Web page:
Unseasonably cold winter chill remains in place through mid November

Posted at 9:40 PM, Nov 04, 2019
and last updated 2019-11-05 12:00:08-05

WEST MICHIGAN -- I'm guessing it's not what most folks want to hear...cold weather will continue for about the next two weeks. There are more leaves to rake up, grass to cut a final time or two, perhaps even a boat to winterize, but Mother Nature will keep temperatures running about 15 to 20 degrees below normal the next couple of weeks. Our normal high this time of year has us at 53.

Our forecast high temperatures the next two weeks will generally be running in the 40/42 degree range Tuesday/Wednesday, then drop into the 30s! In fact, there are indications next week may only make the 20s. The last time we had high temperatures that cold? March of 2019.

Take a look at the forecast model below valid for Wednesday morning at 6 A.M. It shows a clipper system (a fast moving low pressure area from Canada) dropping into the Upper Midwest and Great Lakes. I would expect snow showers for our Wednesday morning commute, perhaps slippery conditions, and perhaps accumulations from Grand Rapids to the north/west on the order of 1" to 2" possible. While we may have some snow south of Grand Rapids, they may be more rain mixing in there.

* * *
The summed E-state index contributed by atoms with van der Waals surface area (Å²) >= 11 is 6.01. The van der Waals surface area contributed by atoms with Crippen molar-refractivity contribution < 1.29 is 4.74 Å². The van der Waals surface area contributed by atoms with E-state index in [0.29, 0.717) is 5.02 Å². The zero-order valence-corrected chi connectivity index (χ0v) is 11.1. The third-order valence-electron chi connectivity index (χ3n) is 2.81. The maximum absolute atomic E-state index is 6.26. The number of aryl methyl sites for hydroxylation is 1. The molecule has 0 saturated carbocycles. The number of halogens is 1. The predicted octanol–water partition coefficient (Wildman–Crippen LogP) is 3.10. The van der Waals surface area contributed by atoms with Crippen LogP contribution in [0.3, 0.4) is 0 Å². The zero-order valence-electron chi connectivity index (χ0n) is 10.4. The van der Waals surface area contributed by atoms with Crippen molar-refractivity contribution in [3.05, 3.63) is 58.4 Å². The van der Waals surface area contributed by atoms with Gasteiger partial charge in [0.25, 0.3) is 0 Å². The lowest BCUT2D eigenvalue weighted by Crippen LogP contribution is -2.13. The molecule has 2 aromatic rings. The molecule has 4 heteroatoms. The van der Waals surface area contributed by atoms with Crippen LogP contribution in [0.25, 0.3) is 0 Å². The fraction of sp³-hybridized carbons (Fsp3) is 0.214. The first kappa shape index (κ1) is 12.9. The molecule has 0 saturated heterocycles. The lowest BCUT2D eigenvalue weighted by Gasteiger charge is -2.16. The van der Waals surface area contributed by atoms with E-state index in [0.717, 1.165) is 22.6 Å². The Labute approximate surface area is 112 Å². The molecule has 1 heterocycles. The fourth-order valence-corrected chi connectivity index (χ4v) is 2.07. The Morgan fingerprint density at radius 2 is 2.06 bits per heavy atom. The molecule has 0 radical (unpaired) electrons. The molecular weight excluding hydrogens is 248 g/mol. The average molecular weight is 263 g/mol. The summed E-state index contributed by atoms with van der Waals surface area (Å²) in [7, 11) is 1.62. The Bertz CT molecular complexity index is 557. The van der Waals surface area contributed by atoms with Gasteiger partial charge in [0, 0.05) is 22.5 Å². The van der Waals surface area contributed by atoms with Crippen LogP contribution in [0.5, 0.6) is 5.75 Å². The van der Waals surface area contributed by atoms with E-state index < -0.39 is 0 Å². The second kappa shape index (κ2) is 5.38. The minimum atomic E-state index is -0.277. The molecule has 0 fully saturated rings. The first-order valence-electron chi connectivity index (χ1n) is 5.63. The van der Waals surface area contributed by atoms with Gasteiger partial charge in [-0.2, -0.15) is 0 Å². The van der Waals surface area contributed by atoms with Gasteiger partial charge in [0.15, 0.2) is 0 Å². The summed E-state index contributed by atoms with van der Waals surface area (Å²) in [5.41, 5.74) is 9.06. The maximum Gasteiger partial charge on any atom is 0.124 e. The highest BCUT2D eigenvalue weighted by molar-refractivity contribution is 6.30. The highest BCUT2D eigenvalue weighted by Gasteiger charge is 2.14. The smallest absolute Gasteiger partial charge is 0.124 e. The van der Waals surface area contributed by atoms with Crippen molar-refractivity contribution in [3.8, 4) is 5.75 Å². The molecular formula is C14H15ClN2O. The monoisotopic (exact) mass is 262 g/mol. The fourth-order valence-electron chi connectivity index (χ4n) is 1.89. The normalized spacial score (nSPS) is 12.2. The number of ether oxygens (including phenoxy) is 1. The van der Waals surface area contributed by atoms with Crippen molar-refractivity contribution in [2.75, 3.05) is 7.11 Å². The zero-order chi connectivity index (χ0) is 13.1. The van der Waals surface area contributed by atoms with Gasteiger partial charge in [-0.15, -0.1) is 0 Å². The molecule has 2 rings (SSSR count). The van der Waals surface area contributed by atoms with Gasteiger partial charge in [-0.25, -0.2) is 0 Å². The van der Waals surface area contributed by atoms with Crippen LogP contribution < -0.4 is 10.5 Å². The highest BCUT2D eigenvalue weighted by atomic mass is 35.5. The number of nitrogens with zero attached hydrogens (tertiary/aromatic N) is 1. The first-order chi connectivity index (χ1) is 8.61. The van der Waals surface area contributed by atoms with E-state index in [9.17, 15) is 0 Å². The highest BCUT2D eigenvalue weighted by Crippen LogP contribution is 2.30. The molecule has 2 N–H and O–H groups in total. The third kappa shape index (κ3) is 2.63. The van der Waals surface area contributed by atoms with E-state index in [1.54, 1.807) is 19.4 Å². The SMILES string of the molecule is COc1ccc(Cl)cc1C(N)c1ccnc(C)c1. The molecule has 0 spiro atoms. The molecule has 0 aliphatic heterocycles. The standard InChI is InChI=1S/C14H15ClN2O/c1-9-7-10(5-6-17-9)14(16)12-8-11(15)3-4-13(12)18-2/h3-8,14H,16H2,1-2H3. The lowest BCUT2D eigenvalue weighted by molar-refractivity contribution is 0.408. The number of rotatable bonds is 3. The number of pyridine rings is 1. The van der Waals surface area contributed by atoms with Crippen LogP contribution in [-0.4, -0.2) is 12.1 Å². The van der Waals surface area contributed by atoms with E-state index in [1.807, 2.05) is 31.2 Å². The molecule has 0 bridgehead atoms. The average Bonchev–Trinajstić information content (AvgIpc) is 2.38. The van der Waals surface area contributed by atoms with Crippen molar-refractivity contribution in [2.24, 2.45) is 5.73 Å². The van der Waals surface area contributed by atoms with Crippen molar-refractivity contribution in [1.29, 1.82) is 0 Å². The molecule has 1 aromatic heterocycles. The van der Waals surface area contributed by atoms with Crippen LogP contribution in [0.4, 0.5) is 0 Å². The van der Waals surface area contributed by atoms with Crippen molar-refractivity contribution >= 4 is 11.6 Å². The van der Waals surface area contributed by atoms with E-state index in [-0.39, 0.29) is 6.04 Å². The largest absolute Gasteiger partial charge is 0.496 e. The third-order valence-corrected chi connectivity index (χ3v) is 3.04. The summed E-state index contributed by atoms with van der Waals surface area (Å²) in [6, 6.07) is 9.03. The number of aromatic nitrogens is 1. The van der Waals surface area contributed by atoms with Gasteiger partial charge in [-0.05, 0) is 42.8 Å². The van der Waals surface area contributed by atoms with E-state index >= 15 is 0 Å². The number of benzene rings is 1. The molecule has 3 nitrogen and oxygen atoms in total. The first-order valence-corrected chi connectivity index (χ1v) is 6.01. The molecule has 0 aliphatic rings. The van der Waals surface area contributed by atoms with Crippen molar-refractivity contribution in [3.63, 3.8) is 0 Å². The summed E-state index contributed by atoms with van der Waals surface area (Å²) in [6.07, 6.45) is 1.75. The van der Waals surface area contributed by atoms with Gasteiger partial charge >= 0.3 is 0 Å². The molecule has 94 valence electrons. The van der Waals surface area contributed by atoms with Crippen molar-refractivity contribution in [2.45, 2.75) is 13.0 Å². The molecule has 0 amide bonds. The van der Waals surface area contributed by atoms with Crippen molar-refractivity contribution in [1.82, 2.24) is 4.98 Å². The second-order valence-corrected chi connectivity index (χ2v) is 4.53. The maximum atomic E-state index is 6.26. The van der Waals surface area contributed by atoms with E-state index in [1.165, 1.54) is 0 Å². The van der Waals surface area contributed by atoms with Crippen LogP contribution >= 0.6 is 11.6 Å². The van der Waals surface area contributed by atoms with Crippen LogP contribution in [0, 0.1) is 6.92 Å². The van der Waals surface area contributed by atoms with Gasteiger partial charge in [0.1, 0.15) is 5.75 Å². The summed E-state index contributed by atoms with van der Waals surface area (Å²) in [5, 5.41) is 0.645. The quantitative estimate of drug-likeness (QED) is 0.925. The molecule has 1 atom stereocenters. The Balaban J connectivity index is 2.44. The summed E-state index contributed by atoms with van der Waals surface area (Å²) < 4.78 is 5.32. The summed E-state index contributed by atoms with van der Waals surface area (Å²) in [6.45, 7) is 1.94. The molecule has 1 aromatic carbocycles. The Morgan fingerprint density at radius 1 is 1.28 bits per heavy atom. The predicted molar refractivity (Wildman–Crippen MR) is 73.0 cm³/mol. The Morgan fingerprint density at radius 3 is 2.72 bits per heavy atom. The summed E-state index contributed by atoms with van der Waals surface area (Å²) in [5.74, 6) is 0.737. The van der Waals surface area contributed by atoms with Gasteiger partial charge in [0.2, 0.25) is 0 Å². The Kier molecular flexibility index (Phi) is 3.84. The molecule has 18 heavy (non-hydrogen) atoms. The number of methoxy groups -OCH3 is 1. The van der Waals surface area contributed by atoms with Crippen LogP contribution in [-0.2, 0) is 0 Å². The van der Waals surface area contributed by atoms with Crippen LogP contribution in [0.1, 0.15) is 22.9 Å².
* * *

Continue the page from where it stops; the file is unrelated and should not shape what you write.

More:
We may also have more snow showers Wednesday night into Thursday...the lake-effect variety. In fact, more lake effect snows are likely into next weekend with warm lake waters and colder air coming across the water. To be sure, this is an unusually cold airmass for this time of year being funneled in from Canada. Take a look at the image below. It shows the outlook from the Climate Prediction Center (CPC) from November 12 - 18. The colors on the map simply represent the airmasses. The colder tones/colors mean colder surface temperatures. The warmer tones/colors correspond to warmer surface temperatures. The dark blue on the map over Michigan, Illinois, Indiana, Ohio, and the Northeast is a 70 percent chance of below normal temperatures during this week. That's offset by a bulls-eye of 70 percent above normal temperatures in California and Nevada.

To further confirm our thinking, take a look at the GFS (Global Forecast System) model below. The colors again represent the airmasses. The image below is valid for Thursday at 6 P.M. Notice the colder tones/colors in the Upper Midwest and Michigan with a trough in our jetstream.

Below is another image valid for next week Monday at 6 P.M. An even bigger, stronger shot of Canadian cold air arrives at that time. Any precipitation that arrives during that time will certainly yield snow. Even if no storm systems arrive, we will likely have to deal with the fall-out from lake effect snow.

Keep the hat, gloves, and coats handy. The cold weather is here to stay at least through mid-November. It looks as if we will not see a traditional Indian Summer. Get the complete West Michigan forecast at